Bugatti is the top of the heap. We barely even consider Bugatti in the car conversation. These cars exist in their own realm, where mere mortals mustn’t be concerned. It’s not hard to understand why these cars are so highly respected. Usually, they are the fastest production cars in the world, until this year with the SSC boys throwing down. Either way, Bugatti is top to bottom premier performance and luxury. One aspect of Bugatti’s greatness that may not be so easy to spot is its badge’s intricacy.
The red and white badge, the Macaron as it’s called, has gone largely unchanged since it was first used on the first production Bugatti, the Type 13, according to DriveTribe. This logo, compared to other stratosphere-level cars, can seem a little dull or plain.
Look at the “spirit of ecstasy” of Rolls-Royce, the “flying B” of Bently, or the “leaper” of Jaguar; these over-the-top and clearly fancy ornaments seem costly in both time and money, but none of them come close to the time and money spent on Bugatti’s little red oval.
What makes it so special?
According to DriveTribe, the original version was designed simply but intentionally by Ettore by “cutting a cylinder with a 45mm diameter at an angle of 30 degrees.” The White lettering with the bright red background was a commanding logo, especially in 1910. Ettore surrounded the red oval with white trim and inside of it, 60 red dots. In true turn-of-the-century-French fashion, the red dots were meant to evoke the pearls of the Art Neuvo movement.
DriveTribe goes on to explain the colors have a specific and deliberate meaning as well. The red is meant to represent passion and power, the black of Ettore’s initials is said to represent courage and excellence, and the white for nobility and elegance.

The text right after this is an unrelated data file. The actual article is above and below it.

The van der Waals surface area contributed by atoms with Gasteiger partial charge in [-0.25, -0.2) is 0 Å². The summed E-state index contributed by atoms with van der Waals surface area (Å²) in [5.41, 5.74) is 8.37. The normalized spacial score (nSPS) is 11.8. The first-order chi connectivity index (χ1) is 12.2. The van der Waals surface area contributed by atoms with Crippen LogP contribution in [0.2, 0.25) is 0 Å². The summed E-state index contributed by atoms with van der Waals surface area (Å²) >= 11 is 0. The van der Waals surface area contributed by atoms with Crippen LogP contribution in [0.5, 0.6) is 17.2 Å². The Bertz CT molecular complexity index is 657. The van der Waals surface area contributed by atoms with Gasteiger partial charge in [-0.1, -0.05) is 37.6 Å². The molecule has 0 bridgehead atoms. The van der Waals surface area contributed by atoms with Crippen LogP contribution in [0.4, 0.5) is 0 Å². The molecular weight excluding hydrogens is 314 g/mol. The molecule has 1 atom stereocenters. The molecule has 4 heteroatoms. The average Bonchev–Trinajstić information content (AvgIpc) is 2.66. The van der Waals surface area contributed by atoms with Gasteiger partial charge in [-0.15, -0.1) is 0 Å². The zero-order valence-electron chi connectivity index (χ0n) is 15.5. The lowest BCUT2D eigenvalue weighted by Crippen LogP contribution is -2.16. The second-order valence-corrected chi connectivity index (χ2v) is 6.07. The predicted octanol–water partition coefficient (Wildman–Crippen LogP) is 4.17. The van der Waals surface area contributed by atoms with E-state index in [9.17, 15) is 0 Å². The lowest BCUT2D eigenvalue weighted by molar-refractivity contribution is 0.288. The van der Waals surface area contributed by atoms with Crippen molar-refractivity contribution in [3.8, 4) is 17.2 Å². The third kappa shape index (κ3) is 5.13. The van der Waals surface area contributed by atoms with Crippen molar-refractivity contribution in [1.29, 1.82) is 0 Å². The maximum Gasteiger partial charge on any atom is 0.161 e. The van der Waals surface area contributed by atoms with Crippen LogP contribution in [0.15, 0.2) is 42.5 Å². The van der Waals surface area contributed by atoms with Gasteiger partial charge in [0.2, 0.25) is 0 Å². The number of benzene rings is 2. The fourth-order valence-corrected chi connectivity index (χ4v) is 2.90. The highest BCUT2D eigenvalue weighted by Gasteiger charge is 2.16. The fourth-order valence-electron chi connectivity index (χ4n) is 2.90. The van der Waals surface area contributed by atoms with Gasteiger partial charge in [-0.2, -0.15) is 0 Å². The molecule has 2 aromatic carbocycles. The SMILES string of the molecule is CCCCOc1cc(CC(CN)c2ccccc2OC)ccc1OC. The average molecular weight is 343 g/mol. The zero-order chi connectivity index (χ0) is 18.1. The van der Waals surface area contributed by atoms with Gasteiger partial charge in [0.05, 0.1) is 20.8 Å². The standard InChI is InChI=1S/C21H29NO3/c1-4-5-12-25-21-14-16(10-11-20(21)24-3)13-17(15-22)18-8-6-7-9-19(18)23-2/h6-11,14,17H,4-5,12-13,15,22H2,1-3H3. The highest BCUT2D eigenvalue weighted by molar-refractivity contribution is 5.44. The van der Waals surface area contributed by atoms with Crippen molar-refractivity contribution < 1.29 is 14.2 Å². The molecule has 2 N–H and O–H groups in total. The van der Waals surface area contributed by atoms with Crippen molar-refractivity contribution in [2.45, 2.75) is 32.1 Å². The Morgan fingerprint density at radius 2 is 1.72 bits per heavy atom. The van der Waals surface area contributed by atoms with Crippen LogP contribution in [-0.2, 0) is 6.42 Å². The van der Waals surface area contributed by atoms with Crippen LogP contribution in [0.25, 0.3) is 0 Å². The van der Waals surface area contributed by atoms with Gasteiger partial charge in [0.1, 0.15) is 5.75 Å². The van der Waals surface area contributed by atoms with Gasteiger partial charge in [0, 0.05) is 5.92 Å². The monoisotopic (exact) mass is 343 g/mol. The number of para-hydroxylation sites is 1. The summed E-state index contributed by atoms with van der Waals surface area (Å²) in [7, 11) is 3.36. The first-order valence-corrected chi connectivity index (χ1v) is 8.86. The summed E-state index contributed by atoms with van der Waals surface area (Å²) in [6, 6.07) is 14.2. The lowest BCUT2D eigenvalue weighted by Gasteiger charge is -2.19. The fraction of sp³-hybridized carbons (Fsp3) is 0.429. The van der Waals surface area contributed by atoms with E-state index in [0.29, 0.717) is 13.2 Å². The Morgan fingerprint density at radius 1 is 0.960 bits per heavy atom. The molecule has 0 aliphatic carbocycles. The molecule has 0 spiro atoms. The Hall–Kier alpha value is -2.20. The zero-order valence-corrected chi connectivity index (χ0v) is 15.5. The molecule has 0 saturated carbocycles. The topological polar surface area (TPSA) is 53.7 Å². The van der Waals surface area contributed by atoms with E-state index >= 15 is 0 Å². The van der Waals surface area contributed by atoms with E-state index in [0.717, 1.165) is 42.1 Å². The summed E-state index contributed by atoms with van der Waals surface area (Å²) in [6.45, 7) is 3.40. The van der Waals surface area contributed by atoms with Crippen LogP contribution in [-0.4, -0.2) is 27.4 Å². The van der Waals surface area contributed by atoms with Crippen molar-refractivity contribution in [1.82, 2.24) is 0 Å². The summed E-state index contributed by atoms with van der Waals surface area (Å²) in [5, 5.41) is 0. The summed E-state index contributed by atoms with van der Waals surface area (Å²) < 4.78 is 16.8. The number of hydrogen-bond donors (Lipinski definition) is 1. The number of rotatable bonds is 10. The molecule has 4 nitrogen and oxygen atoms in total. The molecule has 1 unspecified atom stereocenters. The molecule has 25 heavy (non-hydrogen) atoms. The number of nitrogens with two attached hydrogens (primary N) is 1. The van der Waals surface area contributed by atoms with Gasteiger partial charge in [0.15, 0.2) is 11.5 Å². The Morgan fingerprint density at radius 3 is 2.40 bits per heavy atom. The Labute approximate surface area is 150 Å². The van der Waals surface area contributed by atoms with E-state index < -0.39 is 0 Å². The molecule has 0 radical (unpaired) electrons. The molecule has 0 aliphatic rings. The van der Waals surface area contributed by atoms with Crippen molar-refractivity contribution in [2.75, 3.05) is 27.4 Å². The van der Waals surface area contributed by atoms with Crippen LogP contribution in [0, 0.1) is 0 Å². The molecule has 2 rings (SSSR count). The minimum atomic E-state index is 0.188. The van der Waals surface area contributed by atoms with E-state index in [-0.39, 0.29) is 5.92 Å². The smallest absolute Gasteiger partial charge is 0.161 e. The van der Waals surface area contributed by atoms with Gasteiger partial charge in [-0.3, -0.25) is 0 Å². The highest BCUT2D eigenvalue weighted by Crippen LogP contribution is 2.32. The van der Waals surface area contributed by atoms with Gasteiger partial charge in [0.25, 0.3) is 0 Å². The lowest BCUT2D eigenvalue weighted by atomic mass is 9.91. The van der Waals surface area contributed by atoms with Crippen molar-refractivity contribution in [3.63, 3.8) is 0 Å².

The Macaron seems unchanged, but is it?
While most automakers have updated and even fully changed their badging over the years, Bugatti’s badges look basically the same as they did on day one; but are they really?
Because of the bespoke and hand-made nature of these cars, the badges also follow suit. Bugatti takes its badging so seriously that according to the marque president, it is one of the only parts of the car that they don’t sweat trying to save weight. The badge itself weighs over a quarter of a pound. DriveTribe goes on to say that the badge takes about 10 hours of work between 20 employees.
For starters, the base of the nameplate is 970 sterling silver. It is embossed many times to achieve sharper contouring than casting could. Though the enamel that used to be used was lead-based, the new stuff is totally free of toxins. The compound Bugatti now uses can permanently fuse with the silver when melted, making for the convex curved shape of the badge.
The inconsistencies aren’t imperfections they are proof
The final steps of finishing the Macaron call for hand polishing of the badge. Even if Bugatti got down with a machine doing this step, it couldn’t because of the plate’s curved shape. No machine can do it well enough. The finished product shows small pores in the enamel that Bugatti says are not imperfections, but instead, they are proof of a handmade and unique product that owners should be proud of. I like that.